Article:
Tag Archives: Arduino Music Box

Build a rhythm LED lighting effect box


Get the party started with this ATtiny45-based LED music box.


If you’d like to measure sound for an interactive display, Ardumotive has you covered with a tutorial about how to “make your own music rhythm LED lighting effect box” with an ATtiny45.

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One caveat to this method is that, according to the article, “It’s not the correct way to analyze sound signals, but it will flash LEDs in music rhythm.” In other words, it may not be appropriate for laboratory work or OSHA testing, but should be great for your next party!

The build itself is quite simple, and pipes analog audio data into the ATtiny45 via a 3.5mm audio jack. The voltage from this input is read by the chip, and outputs from zero to three LEDs based on the voltage level. While the circuit is based an tinyAVR MCU, it should also work on a standard Arduino development board, like the ubiquitous Uno.

Although this is an interesting experiment as a breadboard display, author Vasilakis Michalis decided to make it a little more interesting with simple three-segment light diffusing fixture, made with plexiglass and wood. Check it out in action in the video below!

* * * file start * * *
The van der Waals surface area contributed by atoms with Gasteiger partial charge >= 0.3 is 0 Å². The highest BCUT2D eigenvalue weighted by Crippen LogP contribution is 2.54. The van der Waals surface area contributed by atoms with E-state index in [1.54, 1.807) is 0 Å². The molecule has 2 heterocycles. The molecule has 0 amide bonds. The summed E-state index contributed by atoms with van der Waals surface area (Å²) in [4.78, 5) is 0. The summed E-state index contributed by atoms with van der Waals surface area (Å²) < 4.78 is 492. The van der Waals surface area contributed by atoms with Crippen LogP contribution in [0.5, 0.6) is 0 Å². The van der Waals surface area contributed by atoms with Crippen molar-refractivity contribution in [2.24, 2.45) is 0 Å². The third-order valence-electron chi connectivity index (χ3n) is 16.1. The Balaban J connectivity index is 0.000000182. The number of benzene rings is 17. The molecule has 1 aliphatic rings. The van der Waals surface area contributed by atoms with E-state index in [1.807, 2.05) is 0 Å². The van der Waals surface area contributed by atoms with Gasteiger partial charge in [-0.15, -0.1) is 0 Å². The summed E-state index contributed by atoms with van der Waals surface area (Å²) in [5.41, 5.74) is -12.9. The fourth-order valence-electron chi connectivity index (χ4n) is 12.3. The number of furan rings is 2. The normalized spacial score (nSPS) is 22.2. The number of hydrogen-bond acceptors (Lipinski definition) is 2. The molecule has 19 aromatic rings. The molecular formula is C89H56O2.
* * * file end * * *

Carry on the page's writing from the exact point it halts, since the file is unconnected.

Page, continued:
For another excellent project from Ardumotive, why not check out this excellent plotter made from old optical drives?

This Arduino-based Light Box grooves to the music


A DIY desk accessory that is ideal for drum pads and DJs.


What can we say? We’re suckers for sound-reactive projects. Recently, Maker Oscar de la Hera created a slick Light Box that responds to music in a rather colorful way. Comprised of oak casing, the device uses an Arduino Uno (ATmega328), an MSGEQ7 chip and two audio jacks to brighten the musical experience via a 6×6 matrix of NeoPixels. These LEDs are hidden under a one-sided mirror, which serves as a reflective piece when the lights are off and a protective shield when the light show comes alive.

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The project uses a pair of audio ports to enable the music to flow in and out of the box, and incorporates a sleek LED switch to allow the user to power it on and off. As for the electronics, the components are housed nestled inside the wooden frame and designed in such a way that permits the user to take the box apart and reprogram the Arduino to play different animations.

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In the future, de la Hera hopes to incorporate Bluetooth and a rechargable battery to make the lightbox portable. Want to create one of your own? Check out the Maker’s entire project page here. Meanwhile, you can watch it in action below!